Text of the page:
Measures of Location and Variability

Posted by Beetle B. on Sat 13 May 2017

Measures of Location

When reporting a sample mean, use one extra significant digit.

  • Sample mean: \(\bar{x}\)
  • Population mean: \(\mu\)
  • Sample median: \(\tilde{x}\)
  • Population median: \(\tilde{\mu}\)

The mean is very sensitive to outliers. The median is completely insensitive to outliers. An in-between is the trimmed mean. A 10% trimmed mean is one where you drop the top and bottom 10%, and then calculate the mean. But what if you want a 10% trimmed mean, but your sample size is 22? 10% of 22 is 2.2. So calculate the trimmed mean where you remove 2 elements, and again where you remove 3 elements, and take a linear interpolated value.

You normally will use a 10-20% for the trimmed mean.

Quartiles and percentiles are generalizations of the median.

The mode of a sample is the value that appears the most often.

Measures of Variability

The range of a data set is simply the difference between the largest and the smallest values.

The sample variance is given by:

\begin{equation*} s^{2}=\frac{\sum\left(x_{i}-\bar{x}\right)^{2}}{n-1}=\frac{S_{xx}}{n-1} \end{equation*}

The population variance is given by:

\begin{equation*} \sigma^{2}=\frac{\sum\left(x_{i}-\mu\right)^{2}}{N} \end{equation*}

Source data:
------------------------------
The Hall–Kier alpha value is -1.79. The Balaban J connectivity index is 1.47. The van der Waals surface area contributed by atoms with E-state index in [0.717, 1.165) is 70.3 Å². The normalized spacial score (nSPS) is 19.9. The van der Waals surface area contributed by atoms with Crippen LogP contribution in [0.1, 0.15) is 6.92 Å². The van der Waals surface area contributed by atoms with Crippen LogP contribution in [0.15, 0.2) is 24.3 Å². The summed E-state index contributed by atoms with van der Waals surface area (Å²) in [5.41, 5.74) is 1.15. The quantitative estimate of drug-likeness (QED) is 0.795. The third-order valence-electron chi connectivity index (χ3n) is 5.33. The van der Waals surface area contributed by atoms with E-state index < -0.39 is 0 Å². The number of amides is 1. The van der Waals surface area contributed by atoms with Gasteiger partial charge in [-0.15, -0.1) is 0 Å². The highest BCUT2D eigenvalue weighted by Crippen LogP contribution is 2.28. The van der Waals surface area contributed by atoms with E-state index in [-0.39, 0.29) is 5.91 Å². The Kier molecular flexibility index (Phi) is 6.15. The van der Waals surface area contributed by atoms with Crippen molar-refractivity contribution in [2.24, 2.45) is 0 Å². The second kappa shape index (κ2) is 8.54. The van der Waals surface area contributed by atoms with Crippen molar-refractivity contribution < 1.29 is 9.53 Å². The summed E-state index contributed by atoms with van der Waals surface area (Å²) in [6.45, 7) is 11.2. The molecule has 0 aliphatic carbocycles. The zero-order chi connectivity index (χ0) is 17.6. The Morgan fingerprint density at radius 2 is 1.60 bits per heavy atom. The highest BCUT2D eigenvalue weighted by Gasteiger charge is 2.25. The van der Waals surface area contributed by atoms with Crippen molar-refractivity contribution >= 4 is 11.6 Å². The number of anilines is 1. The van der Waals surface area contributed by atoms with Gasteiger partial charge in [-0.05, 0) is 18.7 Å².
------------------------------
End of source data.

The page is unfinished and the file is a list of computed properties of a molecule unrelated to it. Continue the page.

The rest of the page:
Why use \(n-1\) for the sample variance and not \(n\)? The reason is that \(\bar{x}\ne\mu\). \(s^{2}\) is minimized if you use \(\bar{x}\) as the reference point. Hence we would be underestimating the variance if we divide by \(n\). To account for this, divide by \(n-1\). Without this, it would be a biased estimator (to be explained elsewhere). Dividing by \(n-1\) makes it an unbiased estimator.

We say \(s^{2}\) has \(n-1\) degrees of freedom (df), as one constraint is that \(\sum{x_{i}-\bar{x}}=0\).

Note that:

\begin{equation*} S_{xx}=\sum{x_{i}^{2}}-\frac{1}{n}\left(\sum{x_{i}}\right)^{2} \end{equation*}

The variance is:

  • Invariant to translations in the data.
  • If you scale all values by \(c\), then the new \(s^{2}\) is scaled by \(c^{2}\).

The lower/upper fourth is the median of the smallest/largest half. The fourth spread \(f_{s}\) is the difference of these two. This measure of spread is relatively unaffected by outliers.

An outlier is any observation farther than \(1.5f_{s}\) from the closest fourth. It is an extreme outlier if it is greater than \(3f_{s}\) away from the closest fourth. It is mild otherwise.

midrange: \((x_{min}+x_{max})/2\)

midfourth: Average of two fourths

Exponential smoothing: A way to smoothen out data from a time series that has a lot of fluctuations (like my CPU temperature data): Pick \(0<\alpha<1\). Let \(\bar{x}_{t}\) be the smoothened value at \(t\). Let \(\bar{x}_{1}=x_{1}\) and \(\bar{x}_{t}=\alpha x_{t}+(1-\alpha)\bar{x}_{t-1}\)